What is the difference between the Near Eastern focus on female nudity, almost to the point of vulgarity, and the ‘Pompeian style’ of vulgar male nudity? Why did one civilization produce nude representations of women (almost exclusively) and the other nude representations of men (almost exclusively)?”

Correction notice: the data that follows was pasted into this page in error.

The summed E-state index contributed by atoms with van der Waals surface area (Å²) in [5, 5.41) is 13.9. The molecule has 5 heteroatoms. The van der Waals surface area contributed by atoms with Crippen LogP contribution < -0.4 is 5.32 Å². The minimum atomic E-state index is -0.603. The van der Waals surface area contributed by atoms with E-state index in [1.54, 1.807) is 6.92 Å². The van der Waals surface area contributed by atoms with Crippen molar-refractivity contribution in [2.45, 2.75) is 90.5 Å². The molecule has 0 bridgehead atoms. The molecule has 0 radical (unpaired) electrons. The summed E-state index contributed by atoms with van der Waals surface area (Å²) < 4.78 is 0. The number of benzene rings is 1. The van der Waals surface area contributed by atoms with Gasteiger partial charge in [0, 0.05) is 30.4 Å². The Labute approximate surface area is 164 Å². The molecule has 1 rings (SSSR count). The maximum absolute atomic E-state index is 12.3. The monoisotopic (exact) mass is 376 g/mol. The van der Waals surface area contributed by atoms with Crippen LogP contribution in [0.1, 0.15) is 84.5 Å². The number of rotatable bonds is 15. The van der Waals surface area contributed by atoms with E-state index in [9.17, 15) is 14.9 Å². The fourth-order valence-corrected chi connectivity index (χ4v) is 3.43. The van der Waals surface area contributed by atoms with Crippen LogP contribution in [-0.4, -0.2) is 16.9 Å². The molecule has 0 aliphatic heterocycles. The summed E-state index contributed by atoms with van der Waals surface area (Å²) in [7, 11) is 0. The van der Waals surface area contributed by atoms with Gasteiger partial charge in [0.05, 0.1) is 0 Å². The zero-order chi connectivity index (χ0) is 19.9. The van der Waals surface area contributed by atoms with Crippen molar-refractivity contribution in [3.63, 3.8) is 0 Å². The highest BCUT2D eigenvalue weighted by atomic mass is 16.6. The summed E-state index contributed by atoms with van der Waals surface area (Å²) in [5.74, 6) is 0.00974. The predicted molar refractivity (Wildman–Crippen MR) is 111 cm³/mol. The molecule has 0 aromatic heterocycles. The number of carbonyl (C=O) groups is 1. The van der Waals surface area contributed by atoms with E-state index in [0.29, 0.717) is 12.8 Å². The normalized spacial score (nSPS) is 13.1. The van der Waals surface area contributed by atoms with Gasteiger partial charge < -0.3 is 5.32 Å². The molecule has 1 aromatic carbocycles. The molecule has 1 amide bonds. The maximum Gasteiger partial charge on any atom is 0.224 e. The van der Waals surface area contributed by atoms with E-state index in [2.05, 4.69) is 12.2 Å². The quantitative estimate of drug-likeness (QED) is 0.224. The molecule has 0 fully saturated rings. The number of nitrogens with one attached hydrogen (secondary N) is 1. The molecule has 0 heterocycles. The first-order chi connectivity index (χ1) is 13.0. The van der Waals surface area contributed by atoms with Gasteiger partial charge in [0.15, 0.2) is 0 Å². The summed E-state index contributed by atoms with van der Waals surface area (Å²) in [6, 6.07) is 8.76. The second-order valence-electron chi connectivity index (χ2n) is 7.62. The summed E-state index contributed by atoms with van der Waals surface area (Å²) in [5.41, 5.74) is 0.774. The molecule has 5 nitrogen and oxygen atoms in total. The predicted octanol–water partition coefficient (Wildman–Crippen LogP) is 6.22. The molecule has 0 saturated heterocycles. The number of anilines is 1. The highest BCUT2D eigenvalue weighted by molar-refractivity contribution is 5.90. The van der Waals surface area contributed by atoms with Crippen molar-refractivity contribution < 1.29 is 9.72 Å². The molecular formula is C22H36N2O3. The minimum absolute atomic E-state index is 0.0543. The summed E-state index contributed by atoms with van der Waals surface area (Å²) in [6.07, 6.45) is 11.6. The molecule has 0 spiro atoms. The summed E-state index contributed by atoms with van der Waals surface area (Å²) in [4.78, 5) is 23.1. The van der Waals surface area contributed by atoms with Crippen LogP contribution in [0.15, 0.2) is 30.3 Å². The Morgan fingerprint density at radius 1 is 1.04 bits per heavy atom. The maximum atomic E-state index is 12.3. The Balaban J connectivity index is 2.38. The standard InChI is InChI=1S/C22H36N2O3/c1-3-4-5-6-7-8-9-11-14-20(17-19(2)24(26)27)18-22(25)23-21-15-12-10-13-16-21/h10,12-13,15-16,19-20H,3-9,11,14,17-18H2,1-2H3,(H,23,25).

This question was put to me by the editors of Archaeology Odyssey—along with another, related question. In the September/October 2001 issue, the magazine had run a feature story called “Eros in Egypt,” written by New York University scholar David O’Connor. The article was largely about “concealed” erotic imagery in Egyptian art. But O’Connor also discussed a 3,000-year-old Egyptian papyrus containing explicit cartoon-like images of a man and woman copulating. To illustrate the article, Archaeology Odyssey included a reconstruction drawing of the badly fragmented papyrus. The images on this drawing precipitated a deluge of (mostly angry) letters—and so the editors turned to me: Why the uproar? And why the differences in the ancient world regarding taboo images of female as opposed to male nudity?